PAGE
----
Étienne Clavière (27 January 1735 – 8 December 1793) was a Swiss-born French financier and politician of the French Revolution.
Étienne Clavière (Album du Centenaire)
Geneva and London [ edit ]
A native of
Geneva, he became one of the democratic leaders of the Geneva Republic, and in 1782 was forced to take refuge to the Kingdom of Great Britain, after the armed interference of France, the Kingdom of Sardinia and Berne in favour of the patrician party.
There, he met other Swiss, among them
Jean-Paul Marat and Étienne Dumont, but their plans for a new Geneva in Ireland —which the government of William Pitt the Younger favoured— were given up when Jacques Necker came to power in France, and Clavière, with most of his comrades, went to Paris.
French Revolution [ edit ]
In 1789, he and Dumont allied themselves with
Honoré Mirabeau, secretly collaborating for him on the and also preparing speeches for Mirabeau to deliver - this association with Clavière sustained Mirabeau's reputation as a financier. He was one of the members of the Courrier de Provence Abolitionism in France Society of the Friends of the Blacks and of the Jacobin Club.
Clavière also published some
pamphlets under his own name, and through these and his friendship with Jacques Pierre Brissot, whom he had met in London, he was Minister of Finance in the Girondist ministry, from March to 12 June 1792 (as a suppleant member of the Legislative Assembly for Seine, and supported by Jacques Pierre Brissot).
After 10 August (the
storming of the Tuileries Palace) he was again given charge of the finances in the provisional executive council, but could not offer a remedy to France's difficulties. Clavière shared in the fall of the Girondists, being arrested on 2 June 1793, but, for unknown reasons, was not placed on trial with the rest in October. He remained in prison until 8 December, when, on receiving notice that he was to appear on the next day before the Revolutionary Tribunal, he committed suicide.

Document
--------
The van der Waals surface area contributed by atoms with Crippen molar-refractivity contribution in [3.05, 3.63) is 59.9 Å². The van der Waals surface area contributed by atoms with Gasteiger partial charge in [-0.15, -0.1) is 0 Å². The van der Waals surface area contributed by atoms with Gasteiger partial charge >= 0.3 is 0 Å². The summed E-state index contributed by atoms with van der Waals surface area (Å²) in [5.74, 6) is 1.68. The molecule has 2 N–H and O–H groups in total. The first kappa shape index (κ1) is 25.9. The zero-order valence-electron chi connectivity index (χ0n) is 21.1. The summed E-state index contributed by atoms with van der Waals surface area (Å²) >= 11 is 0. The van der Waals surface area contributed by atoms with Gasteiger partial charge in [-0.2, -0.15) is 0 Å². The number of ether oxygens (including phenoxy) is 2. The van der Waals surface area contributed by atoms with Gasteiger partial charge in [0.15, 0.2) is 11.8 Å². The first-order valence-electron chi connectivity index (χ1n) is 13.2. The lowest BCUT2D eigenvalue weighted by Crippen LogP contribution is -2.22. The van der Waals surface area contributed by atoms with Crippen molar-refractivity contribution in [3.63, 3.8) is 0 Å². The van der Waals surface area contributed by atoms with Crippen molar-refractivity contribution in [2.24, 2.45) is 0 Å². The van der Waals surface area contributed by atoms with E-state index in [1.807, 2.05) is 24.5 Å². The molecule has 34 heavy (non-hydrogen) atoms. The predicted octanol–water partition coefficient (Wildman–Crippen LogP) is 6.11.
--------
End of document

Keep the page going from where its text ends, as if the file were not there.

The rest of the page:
References [ edit ]
Jacques de Beaune, lord de Semblançay
Jean du Thiers, lord de Beauregard
Claude d'Annebault André Guillart
Charles, Cardinal of Lorraine
Artus de Cossé-Brissac and Louis d'Ongnyes, comte de Chaulnes
René de Birague
Pomponne de Bellièvre François d'O
Maximilien de Béthune, duc de Sully
Henri de Schomberg, comte de Nanteuil Charles, marquis de La Vieuville
Jean Bochart de Champigny and Michel de Marillac Antoine Coëffier de Ruzé, marquis d'Effiat
Claude de Bullion and Claude Bouthillier Claude Bouthillier
Nicolas de Bailleul and
Claude de Mesmes, comte d'Avaux
Michel Particelli d'Emery
Armand-Charles de La Porte, maréchal-duc de La Meilleraye Michel Particelli d'Emery and Claude de Mesmes, comte d'Avaux
René de Longueil, marquis de Maisons Charles, duc de La Vieuville
Abel Servien and Nicolas Fouquet Nicolas Fouquet
Free French (1941–1944)